Biological female competitive skateboarder Taylor Silverman spoke out Friday on Fox News after a transgender female skateboarder made headlines winning a female event and beating girls in the process.
What are the details?
Ricci Tres — a 29-year-old biologically male skateboarder who identifies as female — took first place at the Boardr Open women’s finals in New York City late last month, besting 13-year-old Shiloh Catori, who came in second place. At least three other girls finished in the top five but weren’t able to defeat Tres.
In regard to the apparent incongruence of the competition, Tres added to the Daily Mail, “I’m not going to go and be easy on them because they’re kids,” according to Fox News.
Silverman told the cable network it’s unfair, and everybody should speak out against transgender females competing against biological females — especially girls.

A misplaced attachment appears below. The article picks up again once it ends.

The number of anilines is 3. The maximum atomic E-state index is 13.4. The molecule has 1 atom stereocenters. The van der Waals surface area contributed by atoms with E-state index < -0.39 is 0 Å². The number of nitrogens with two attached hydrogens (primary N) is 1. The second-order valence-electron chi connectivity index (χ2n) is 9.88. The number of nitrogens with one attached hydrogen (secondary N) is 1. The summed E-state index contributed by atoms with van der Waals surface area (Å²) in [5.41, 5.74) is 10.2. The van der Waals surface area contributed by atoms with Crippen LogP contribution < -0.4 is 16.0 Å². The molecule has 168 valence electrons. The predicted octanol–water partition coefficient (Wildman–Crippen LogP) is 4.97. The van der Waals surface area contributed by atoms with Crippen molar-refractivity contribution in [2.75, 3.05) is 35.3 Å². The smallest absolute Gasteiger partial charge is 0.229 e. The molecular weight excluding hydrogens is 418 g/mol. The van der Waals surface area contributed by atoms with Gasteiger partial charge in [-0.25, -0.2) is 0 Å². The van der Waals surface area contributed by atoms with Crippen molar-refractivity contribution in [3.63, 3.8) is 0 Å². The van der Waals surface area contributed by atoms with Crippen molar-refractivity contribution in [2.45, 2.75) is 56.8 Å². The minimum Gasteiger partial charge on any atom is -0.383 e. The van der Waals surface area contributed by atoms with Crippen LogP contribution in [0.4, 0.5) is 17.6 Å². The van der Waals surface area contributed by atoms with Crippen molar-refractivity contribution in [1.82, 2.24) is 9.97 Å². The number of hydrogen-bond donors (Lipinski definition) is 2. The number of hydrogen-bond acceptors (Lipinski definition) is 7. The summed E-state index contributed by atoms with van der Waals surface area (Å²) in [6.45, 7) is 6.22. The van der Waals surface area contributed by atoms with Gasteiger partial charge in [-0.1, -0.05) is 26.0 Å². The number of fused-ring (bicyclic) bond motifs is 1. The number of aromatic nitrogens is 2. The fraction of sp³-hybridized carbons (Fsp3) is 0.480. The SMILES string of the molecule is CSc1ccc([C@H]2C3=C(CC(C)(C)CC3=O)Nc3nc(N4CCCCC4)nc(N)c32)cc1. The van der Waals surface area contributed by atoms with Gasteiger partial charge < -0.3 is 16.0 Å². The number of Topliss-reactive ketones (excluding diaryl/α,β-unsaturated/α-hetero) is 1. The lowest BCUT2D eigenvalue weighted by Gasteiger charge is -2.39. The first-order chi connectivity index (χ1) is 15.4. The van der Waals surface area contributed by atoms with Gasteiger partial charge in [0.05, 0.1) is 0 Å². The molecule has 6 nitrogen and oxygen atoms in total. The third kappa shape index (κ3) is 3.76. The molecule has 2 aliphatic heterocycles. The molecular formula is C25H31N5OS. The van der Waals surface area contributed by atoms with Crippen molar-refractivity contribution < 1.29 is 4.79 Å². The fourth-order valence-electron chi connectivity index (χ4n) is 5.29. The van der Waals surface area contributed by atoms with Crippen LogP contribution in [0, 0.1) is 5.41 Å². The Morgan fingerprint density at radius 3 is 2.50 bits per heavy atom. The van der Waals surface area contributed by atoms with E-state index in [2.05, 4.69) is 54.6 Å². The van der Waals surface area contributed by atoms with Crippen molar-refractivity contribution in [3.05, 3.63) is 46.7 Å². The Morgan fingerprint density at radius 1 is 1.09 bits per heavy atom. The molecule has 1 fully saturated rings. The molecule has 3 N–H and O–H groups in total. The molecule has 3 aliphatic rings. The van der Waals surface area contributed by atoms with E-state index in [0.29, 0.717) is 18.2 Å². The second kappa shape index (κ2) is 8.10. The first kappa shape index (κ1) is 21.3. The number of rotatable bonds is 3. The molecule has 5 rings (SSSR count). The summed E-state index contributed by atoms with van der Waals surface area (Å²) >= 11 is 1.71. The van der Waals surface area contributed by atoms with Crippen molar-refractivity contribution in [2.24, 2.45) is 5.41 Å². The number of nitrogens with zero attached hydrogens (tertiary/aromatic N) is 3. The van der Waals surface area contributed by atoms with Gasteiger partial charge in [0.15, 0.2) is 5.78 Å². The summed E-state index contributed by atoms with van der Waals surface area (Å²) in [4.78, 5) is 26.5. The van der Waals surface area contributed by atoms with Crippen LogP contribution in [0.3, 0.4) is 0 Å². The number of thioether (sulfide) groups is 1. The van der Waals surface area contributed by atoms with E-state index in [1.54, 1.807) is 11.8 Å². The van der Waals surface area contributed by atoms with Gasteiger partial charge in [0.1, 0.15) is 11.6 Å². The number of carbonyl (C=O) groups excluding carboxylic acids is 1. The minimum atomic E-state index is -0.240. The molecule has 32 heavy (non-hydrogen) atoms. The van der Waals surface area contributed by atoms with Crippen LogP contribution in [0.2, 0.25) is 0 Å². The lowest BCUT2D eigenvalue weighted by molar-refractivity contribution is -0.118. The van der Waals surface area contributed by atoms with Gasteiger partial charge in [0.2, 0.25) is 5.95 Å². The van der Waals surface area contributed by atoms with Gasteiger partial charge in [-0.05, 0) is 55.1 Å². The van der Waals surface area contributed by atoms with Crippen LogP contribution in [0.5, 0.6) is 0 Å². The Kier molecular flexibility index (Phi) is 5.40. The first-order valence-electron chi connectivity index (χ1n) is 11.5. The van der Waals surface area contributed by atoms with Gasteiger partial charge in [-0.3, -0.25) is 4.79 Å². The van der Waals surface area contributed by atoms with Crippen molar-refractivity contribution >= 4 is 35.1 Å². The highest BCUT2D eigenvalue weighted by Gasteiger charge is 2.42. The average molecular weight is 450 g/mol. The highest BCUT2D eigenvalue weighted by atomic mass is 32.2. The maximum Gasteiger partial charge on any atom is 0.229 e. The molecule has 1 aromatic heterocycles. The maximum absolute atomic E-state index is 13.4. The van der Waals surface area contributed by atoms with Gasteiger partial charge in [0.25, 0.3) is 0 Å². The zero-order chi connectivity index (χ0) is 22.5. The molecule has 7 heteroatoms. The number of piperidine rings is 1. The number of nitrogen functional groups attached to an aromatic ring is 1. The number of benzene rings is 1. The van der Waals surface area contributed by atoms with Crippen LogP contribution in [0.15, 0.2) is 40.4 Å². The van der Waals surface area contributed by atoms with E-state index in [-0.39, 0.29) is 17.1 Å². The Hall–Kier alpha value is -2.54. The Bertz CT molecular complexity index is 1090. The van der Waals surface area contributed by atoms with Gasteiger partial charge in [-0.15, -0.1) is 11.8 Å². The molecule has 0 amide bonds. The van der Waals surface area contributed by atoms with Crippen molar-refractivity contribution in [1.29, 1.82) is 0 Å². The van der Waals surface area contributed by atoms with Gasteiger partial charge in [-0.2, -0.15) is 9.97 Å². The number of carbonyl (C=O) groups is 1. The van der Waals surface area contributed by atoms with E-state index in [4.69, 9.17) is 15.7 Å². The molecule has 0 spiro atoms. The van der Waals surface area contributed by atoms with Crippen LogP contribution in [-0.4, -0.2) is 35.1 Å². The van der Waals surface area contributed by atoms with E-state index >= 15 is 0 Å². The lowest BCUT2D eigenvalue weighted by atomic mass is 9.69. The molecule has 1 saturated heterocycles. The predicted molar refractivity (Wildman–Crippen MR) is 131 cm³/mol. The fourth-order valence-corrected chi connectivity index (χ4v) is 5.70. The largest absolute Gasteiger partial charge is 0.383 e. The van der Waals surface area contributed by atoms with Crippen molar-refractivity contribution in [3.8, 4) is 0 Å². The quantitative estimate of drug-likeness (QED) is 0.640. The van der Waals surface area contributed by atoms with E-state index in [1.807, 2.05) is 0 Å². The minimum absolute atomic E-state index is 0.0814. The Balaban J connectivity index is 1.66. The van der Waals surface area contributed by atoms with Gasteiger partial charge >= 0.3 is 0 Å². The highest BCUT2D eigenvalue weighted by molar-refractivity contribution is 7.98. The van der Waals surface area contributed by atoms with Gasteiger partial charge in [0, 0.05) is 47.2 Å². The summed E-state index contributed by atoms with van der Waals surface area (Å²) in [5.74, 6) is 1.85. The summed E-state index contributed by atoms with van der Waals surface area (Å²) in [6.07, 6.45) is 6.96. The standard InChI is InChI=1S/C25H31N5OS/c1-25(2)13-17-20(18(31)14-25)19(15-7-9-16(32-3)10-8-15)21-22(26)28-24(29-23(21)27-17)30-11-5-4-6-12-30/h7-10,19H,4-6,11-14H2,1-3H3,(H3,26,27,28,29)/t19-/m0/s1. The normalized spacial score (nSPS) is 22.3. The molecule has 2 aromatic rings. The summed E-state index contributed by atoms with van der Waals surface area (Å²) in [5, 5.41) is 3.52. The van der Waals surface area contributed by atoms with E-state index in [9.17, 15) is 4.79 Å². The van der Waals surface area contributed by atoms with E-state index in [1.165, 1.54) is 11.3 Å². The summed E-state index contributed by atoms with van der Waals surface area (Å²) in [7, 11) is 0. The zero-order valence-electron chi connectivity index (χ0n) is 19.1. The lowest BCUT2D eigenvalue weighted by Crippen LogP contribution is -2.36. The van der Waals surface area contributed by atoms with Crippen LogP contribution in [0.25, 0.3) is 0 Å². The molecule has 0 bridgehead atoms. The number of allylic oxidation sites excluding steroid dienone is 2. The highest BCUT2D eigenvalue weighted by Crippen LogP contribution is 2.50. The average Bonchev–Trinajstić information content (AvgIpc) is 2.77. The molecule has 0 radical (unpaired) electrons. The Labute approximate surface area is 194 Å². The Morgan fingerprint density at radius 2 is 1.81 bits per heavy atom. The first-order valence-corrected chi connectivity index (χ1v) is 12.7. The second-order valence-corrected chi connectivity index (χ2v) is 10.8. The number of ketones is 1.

“We shouldn’t allow this type of abuse,” she added to Fox News. “This should be … normal to stand up for your kids when they’re being abused in situations like this. And we shouldn’t be sitting in silence and fear.”
Silverman also told host Dana Perino that she’s been forced to compete against three different transgender females on three separate occasions and placed second in two of them.
“I lost out on some money because of it, and so did everybody else,” she told Fox News. “We all got pushed back in our podium spots.”
Silverman added to Fox News that after one of the events in which she lost to a trans skateboarder, she emailed sponsor Red Bull in the hopes of figuring out an “appropriate” solution.
“My email was completely ignored,” she told the cable network.
Silverman told Fox News she decided to take her case to social media and share her story. The result? Silverman revealed to the cable network that she receives hundreds of messages of support “every single day” from athletes representing many sports.
“I am sick of being bullied into silence,” Silverman noted at the time.
She added to Perino that some of her backers are afraid to speak out over the possibility of backlash.
“People are staying silent or acting like they’re okay with it when people are actually incredibly upset,” Silverman added.